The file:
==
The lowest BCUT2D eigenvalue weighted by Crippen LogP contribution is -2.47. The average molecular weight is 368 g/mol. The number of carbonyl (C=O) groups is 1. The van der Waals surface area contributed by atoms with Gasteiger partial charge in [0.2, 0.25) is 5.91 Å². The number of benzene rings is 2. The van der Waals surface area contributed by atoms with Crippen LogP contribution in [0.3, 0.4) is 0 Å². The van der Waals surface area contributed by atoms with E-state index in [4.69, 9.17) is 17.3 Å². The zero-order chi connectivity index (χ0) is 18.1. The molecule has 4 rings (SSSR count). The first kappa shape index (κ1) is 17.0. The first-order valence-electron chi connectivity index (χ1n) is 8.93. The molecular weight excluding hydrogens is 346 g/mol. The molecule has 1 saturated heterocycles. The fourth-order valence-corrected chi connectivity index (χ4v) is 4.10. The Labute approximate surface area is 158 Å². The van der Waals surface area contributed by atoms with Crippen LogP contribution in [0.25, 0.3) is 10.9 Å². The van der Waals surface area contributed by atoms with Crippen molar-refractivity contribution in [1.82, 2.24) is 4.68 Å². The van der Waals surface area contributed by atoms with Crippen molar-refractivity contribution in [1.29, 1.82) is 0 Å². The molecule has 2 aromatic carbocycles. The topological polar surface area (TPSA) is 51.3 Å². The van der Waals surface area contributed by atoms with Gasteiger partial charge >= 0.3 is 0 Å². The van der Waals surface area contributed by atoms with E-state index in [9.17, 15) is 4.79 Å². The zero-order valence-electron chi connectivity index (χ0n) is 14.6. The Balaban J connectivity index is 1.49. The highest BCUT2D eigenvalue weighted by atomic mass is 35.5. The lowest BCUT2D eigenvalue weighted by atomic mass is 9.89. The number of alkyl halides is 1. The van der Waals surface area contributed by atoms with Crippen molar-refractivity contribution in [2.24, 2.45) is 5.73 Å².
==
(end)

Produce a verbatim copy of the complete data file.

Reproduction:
The lowest BCUT2D eigenvalue weighted by Crippen LogP contribution is -2.47. The average molecular weight is 368 g/mol. The number of carbonyl (C=O) groups is 1. The van der Waals surface area contributed by atoms with Gasteiger partial charge in [0.2, 0.25) is 5.91 Å². The number of benzene rings is 2. The van der Waals surface area contributed by atoms with Crippen LogP contribution in [0.3, 0.4) is 0 Å². The van der Waals surface area contributed by atoms with E-state index in [4.69, 9.17) is 17.3 Å². The zero-order chi connectivity index (χ0) is 18.1. The molecule has 4 rings (SSSR count). The first kappa shape index (κ1) is 17.0. The first-order valence-electron chi connectivity index (χ1n) is 8.93. The molecular weight excluding hydrogens is 346 g/mol. The molecule has 1 saturated heterocycles. The fourth-order valence-corrected chi connectivity index (χ4v) is 4.10. The Labute approximate surface area is 158 Å². The van der Waals surface area contributed by atoms with Crippen LogP contribution in [0.25, 0.3) is 10.9 Å². The van der Waals surface area contributed by atoms with Crippen molar-refractivity contribution in [1.82, 2.24) is 4.68 Å². The van der Waals surface area contributed by atoms with Crippen molar-refractivity contribution in [1.29, 1.82) is 0 Å². The molecule has 2 aromatic carbocycles. The topological polar surface area (TPSA) is 51.3 Å². The van der Waals surface area contributed by atoms with Gasteiger partial charge >= 0.3 is 0 Å². The van der Waals surface area contributed by atoms with E-state index in [9.17, 15) is 4.79 Å². The zero-order valence-electron chi connectivity index (χ0n) is 14.6. The Balaban J connectivity index is 1.49. The highest BCUT2D eigenvalue weighted by atomic mass is 35.5. The lowest BCUT2D eigenvalue weighted by atomic mass is 9.89. The number of alkyl halides is 1. The van der Waals surface area contributed by atoms with Crippen molar-refractivity contribution in [2.24, 2.45) is 5.73 Å².